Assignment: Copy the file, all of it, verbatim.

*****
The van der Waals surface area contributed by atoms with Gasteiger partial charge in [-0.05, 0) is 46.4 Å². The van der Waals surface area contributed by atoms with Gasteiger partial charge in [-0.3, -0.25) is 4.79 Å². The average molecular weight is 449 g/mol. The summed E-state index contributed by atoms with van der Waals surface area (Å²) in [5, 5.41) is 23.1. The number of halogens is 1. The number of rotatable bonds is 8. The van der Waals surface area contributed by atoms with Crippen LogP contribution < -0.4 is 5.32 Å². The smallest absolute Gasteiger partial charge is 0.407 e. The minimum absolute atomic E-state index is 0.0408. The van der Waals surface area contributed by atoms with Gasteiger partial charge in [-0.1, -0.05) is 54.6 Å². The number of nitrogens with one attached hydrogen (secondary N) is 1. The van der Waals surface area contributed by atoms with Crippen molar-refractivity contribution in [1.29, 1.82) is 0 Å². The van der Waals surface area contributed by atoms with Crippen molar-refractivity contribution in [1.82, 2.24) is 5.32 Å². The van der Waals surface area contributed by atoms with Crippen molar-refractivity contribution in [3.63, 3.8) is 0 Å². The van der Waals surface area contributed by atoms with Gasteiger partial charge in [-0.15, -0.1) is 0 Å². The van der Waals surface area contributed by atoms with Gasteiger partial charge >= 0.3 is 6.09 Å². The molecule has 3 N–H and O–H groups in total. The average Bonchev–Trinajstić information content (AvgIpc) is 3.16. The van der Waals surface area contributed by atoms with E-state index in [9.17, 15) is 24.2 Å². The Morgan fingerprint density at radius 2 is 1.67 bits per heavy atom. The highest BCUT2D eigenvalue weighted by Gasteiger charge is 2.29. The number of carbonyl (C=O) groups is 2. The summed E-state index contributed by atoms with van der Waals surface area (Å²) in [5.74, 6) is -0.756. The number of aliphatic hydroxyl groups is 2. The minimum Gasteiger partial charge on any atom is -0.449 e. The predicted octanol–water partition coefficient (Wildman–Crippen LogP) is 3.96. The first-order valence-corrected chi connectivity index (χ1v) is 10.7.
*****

The van der Waals surface area contributed by atoms with Gasteiger partial charge in [-0.05, 0) is 46.4 Å². The van der Waals surface area contributed by atoms with Gasteiger partial charge in [-0.3, -0.25) is 4.79 Å². The average molecular weight is 449 g/mol. The summed E-state index contributed by atoms with van der Waals surface area (Å²) in [5, 5.41) is 23.1. The number of halogens is 1. The number of rotatable bonds is 8. The van der Waals surface area contributed by atoms with Crippen LogP contribution < -0.4 is 5.32 Å². The smallest absolute Gasteiger partial charge is 0.407 e. The minimum absolute atomic E-state index is 0.0408. The van der Waals surface area contributed by atoms with Gasteiger partial charge in [-0.1, -0.05) is 54.6 Å². The number of nitrogens with one attached hydrogen (secondary N) is 1. The van der Waals surface area contributed by atoms with Crippen molar-refractivity contribution in [1.29, 1.82) is 0 Å². The van der Waals surface area contributed by atoms with Crippen molar-refractivity contribution in [1.82, 2.24) is 5.32 Å². The van der Waals surface area contributed by atoms with Crippen molar-refractivity contribution in [3.63, 3.8) is 0 Å². The van der Waals surface area contributed by atoms with Gasteiger partial charge in [-0.15, -0.1) is 0 Å². The van der Waals surface area contributed by atoms with Gasteiger partial charge >= 0.3 is 6.09 Å². The molecule has 3 N–H and O–H groups in total. The average Bonchev–Trinajstić information content (AvgIpc) is 3.16. The van der Waals surface area contributed by atoms with E-state index in [9.17, 15) is 24.2 Å². The Morgan fingerprint density at radius 2 is 1.67 bits per heavy atom. The highest BCUT2D eigenvalue weighted by Gasteiger charge is 2.29. The number of carbonyl (C=O) groups is 2. The summed E-state index contributed by atoms with van der Waals surface area (Å²) in [5.74, 6) is -0.756. The number of aliphatic hydroxyl groups is 2. The minimum Gasteiger partial charge on any atom is -0.449 e. The predicted octanol–water partition coefficient (Wildman–Crippen LogP) is 3.96. The first-order valence-corrected chi connectivity index (χ1v) is 10.7.